Get Attached: Wearing or Attaching Laminated Name Tags

Are you having trouble keeping track of items – or people? Laminated name tags are a visually identifiable way to keep track of items or persons during travel or large events.

Types of Attachments:

Clear Plastic Loops – These jelly-like loops are quick and easy to use. To thread onto a slotted tag:

  1. Push one rounded end through the slot, then up through the opposite round end of the loop.
  2. Pull the threading end to fix the loop to the tag.
  3. Repeat the process using the tag as the threading end to attach to luggage.

Metal Clips are quickly attached to a slotted tag by simply pinching open, then releasing to grip the tag. Some clips come equipped with a small plastic strap, which threads and snaps through a tag’s slot, leaving the clip available to clip onto clothing.

Neck Lanyards – In addition to a variety of colors and strap styles, neck lanyards come with multiple attachment styles. The two most common styles are a swivel J-hook or a bulldog clip, which operates much the same as the metal clips discussed earlier. To attach a tag to a swivel hook, pinch the straight piece that presses against the lower tip of the “J,” thread it through the tag hole, then release to close.

What kind of tools can I use to punch holes or slots in my tags?

Swivel J-hook lanyards can be attached to items simply punched with a round hole punch. However, clear plastic loops and metal clip attachments work best with tags that have a slot – a rounded rectangular shaped hole. Rounded holes can be punched using a simple hand-held punch found in most office and craft supply stores, but slots require more specialized tools like the TruLam Stapler-Style Slot Punch (Item #TL-SPUNCH). There are other tools available that can punch both styles using the same machine, like the TruLam 3-in-1 Slot Punch.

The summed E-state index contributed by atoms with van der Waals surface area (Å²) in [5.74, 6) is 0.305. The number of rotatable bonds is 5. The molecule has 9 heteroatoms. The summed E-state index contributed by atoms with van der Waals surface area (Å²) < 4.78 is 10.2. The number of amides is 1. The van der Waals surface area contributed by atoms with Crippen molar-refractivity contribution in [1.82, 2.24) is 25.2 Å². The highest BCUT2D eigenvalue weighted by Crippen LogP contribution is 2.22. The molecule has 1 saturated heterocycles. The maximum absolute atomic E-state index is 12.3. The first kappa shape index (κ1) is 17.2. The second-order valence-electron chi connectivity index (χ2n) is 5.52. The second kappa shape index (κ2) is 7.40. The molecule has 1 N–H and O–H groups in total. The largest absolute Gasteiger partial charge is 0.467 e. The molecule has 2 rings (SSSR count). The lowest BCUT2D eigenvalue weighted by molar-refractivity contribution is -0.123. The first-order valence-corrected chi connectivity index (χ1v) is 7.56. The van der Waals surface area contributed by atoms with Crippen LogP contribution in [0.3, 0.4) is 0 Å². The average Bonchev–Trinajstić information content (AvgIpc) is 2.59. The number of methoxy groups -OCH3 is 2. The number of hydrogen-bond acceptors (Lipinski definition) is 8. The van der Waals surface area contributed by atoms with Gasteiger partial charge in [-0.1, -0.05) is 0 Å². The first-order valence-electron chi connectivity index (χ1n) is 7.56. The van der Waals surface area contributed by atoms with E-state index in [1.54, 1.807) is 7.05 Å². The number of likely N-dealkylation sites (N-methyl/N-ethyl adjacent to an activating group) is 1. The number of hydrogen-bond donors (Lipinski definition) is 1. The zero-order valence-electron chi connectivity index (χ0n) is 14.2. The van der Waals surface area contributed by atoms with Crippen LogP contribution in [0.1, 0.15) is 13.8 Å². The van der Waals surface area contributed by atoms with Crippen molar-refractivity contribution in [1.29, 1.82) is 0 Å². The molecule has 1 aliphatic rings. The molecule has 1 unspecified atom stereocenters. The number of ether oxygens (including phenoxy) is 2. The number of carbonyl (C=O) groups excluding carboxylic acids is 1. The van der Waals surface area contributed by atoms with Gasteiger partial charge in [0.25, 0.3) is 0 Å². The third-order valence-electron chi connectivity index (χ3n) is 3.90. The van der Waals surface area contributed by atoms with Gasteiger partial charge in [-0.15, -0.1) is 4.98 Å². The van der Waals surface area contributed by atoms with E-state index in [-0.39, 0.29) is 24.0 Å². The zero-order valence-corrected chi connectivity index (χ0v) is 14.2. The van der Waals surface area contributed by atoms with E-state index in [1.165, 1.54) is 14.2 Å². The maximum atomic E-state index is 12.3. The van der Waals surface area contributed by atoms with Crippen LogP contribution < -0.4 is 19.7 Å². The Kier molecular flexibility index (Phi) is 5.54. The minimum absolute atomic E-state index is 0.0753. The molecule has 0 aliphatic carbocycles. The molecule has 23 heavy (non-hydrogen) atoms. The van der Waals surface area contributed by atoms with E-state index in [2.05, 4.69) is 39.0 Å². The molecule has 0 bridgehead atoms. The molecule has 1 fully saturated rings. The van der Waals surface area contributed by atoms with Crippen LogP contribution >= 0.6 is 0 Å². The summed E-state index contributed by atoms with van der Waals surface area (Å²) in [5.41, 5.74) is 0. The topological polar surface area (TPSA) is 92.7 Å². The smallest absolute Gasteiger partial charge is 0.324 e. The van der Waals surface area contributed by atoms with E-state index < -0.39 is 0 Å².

Case Closed: Secrets to Perfectly Closed Twin-Loop Wires Revealed

These helpful hints on closing twin-loop wires with a manual wire closer help save your supplies, time and money:

Matching Dials and Diameters

Most machines have a dial on the side that controls how far its wire closer will compress. The numbers on the dial correspond to the diameter of a wire once it’s closed. For example, you would turn the dial to 1/4 in. if you were binding a book with either a 1/4 in. twin loop wire with either a 3:1 or 2:1 pitch.

Why does my wire still have a gap between the tip and end of the twin loop?

Machines can be calibrated differently. You may need to turn the dial slightly looser or tighter in order to achieve your desired wire closure. For example, if there is still a gap in your 1/2 in. twin loop wire and your machine is certainly set to 1/2 in., gently turning the dial towards 7/16 in. should create a tighter closure.

Why does my wire get crushed in the closer?

Crushed wires usually occur because the diameter of the wire does not match the dial setting on your wire closer.

Some machines such as the TruBind TB-W20A Manual 3:1 Wire Binding Machine utilize the same handle for both punching sheets and operating the wire closer. When it’s time to punch, the dial must be set to “PUNCH.” Sometimes even the most experienced operator forgets to turn the dial to the appropriate wire diameter setting before closing wires!

Understanding ID Card Printing Terminology: Card Printer Ribbon Cartridge Abbreviations

What Do YMCKO and YMCKOK Mean?

Members of the print industry easily recognize the letters “CMYK” as the four basic colors of printing: Cyan, Magenta, Yellow, and Black. The four of these colors are layered in different increments on paper to create hundreds of color output combinations.

This same method applies to ID card printing. The letters “YMCK” also stand for the same four basic printing colors: Yellow, Magenta, Cyan and Black. When a color cartridge is indicated as “YMCKO,” the cartridge first prints all four basic colors then adds a clear Overlay (the “O”) at the end to protect the printed image.

A cartridge marked as “YMCKOK” is also a color cartridge complete with clear Overlay, but the “K” at the end indicates this cartridge is used for dual-sided card printing. This cartridge allows you to print full color on the front side and just Black on the reverse side.

Other Abbreviations